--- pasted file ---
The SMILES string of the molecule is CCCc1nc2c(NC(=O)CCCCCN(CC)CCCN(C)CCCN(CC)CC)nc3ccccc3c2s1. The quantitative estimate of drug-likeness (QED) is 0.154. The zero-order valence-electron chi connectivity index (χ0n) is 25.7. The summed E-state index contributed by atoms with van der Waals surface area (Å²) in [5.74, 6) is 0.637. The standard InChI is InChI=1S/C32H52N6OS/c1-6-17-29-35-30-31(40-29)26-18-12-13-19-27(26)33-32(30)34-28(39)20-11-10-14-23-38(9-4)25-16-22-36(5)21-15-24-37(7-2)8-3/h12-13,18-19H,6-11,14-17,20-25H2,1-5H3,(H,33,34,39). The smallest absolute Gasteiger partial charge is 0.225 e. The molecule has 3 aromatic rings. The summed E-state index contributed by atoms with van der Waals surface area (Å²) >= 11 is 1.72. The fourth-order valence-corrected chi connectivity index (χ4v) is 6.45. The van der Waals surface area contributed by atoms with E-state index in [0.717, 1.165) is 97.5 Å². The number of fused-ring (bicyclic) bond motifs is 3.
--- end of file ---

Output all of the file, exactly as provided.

The SMILES string of the molecule is CCCc1nc2c(NC(=O)CCCCCN(CC)CCCN(C)CCCN(CC)CC)nc3ccccc3c2s1. The quantitative estimate of drug-likeness (QED) is 0.154. The zero-order valence-electron chi connectivity index (χ0n) is 25.7. The summed E-state index contributed by atoms with van der Waals surface area (Å²) in [5.74, 6) is 0.637. The standard InChI is InChI=1S/C32H52N6OS/c1-6-17-29-35-30-31(40-29)26-18-12-13-19-27(26)33-32(30)34-28(39)20-11-10-14-23-38(9-4)25-16-22-36(5)21-15-24-37(7-2)8-3/h12-13,18-19H,6-11,14-17,20-25H2,1-5H3,(H,33,34,39). The smallest absolute Gasteiger partial charge is 0.225 e. The molecule has 3 aromatic rings. The summed E-state index contributed by atoms with van der Waals surface area (Å²) >= 11 is 1.72. The fourth-order valence-corrected chi connectivity index (χ4v) is 6.45. The van der Waals surface area contributed by atoms with E-state index in [0.717, 1.165) is 97.5 Å². The number of fused-ring (bicyclic) bond motifs is 3.